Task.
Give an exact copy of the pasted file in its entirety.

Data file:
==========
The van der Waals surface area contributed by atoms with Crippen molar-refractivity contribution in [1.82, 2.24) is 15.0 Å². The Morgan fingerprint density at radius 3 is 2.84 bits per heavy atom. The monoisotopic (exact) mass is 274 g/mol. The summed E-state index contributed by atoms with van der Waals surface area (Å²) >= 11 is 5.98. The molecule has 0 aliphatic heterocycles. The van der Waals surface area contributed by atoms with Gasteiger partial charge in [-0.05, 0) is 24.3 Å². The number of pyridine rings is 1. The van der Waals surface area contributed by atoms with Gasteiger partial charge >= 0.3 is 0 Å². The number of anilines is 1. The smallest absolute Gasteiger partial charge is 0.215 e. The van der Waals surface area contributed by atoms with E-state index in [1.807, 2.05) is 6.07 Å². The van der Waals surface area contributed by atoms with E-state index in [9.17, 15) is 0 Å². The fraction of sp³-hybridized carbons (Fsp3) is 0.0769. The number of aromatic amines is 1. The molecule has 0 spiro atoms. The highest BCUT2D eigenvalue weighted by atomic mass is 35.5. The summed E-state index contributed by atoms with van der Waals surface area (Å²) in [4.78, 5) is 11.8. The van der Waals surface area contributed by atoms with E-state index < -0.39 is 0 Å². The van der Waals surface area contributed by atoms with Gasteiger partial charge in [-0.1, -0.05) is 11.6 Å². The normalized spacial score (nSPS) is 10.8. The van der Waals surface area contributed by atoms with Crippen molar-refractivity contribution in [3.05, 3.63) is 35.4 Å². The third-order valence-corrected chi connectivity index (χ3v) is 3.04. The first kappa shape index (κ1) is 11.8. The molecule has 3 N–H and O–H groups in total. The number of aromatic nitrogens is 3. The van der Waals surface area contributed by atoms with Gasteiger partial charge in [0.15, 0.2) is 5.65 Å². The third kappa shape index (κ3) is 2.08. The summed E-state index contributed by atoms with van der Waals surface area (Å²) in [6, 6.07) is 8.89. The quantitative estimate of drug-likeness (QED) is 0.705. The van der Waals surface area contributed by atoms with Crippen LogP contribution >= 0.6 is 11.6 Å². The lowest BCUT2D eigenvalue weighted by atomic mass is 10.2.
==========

The van der Waals surface area contributed by atoms with Crippen molar-refractivity contribution in [1.82, 2.24) is 15.0 Å². The Morgan fingerprint density at radius 3 is 2.84 bits per heavy atom. The monoisotopic (exact) mass is 274 g/mol. The summed E-state index contributed by atoms with van der Waals surface area (Å²) >= 11 is 5.98. The molecule has 0 aliphatic heterocycles. The van der Waals surface area contributed by atoms with Gasteiger partial charge in [-0.05, 0) is 24.3 Å². The number of pyridine rings is 1. The van der Waals surface area contributed by atoms with Gasteiger partial charge >= 0.3 is 0 Å². The number of anilines is 1. The smallest absolute Gasteiger partial charge is 0.215 e. The van der Waals surface area contributed by atoms with E-state index in [1.807, 2.05) is 6.07 Å². The van der Waals surface area contributed by atoms with E-state index in [9.17, 15) is 0 Å². The fraction of sp³-hybridized carbons (Fsp3) is 0.0769. The number of aromatic amines is 1. The molecule has 0 spiro atoms. The highest BCUT2D eigenvalue weighted by atomic mass is 35.5. The summed E-state index contributed by atoms with van der Waals surface area (Å²) in [4.78, 5) is 11.8. The van der Waals surface area contributed by atoms with E-state index < -0.39 is 0 Å². The van der Waals surface area contributed by atoms with Gasteiger partial charge in [-0.1, -0.05) is 11.6 Å². The normalized spacial score (nSPS) is 10.8. The van der Waals surface area contributed by atoms with Crippen molar-refractivity contribution in [3.05, 3.63) is 35.4 Å². The third-order valence-corrected chi connectivity index (χ3v) is 3.04. The first kappa shape index (κ1) is 11.8. The molecule has 3 N–H and O–H groups in total. The number of aromatic nitrogens is 3. The van der Waals surface area contributed by atoms with Gasteiger partial charge in [0.15, 0.2) is 5.65 Å². The third kappa shape index (κ3) is 2.08. The summed E-state index contributed by atoms with van der Waals surface area (Å²) in [6, 6.07) is 8.89. The quantitative estimate of drug-likeness (QED) is 0.705. The van der Waals surface area contributed by atoms with Crippen LogP contribution >= 0.6 is 11.6 Å². The lowest BCUT2D eigenvalue weighted by atomic mass is 10.2.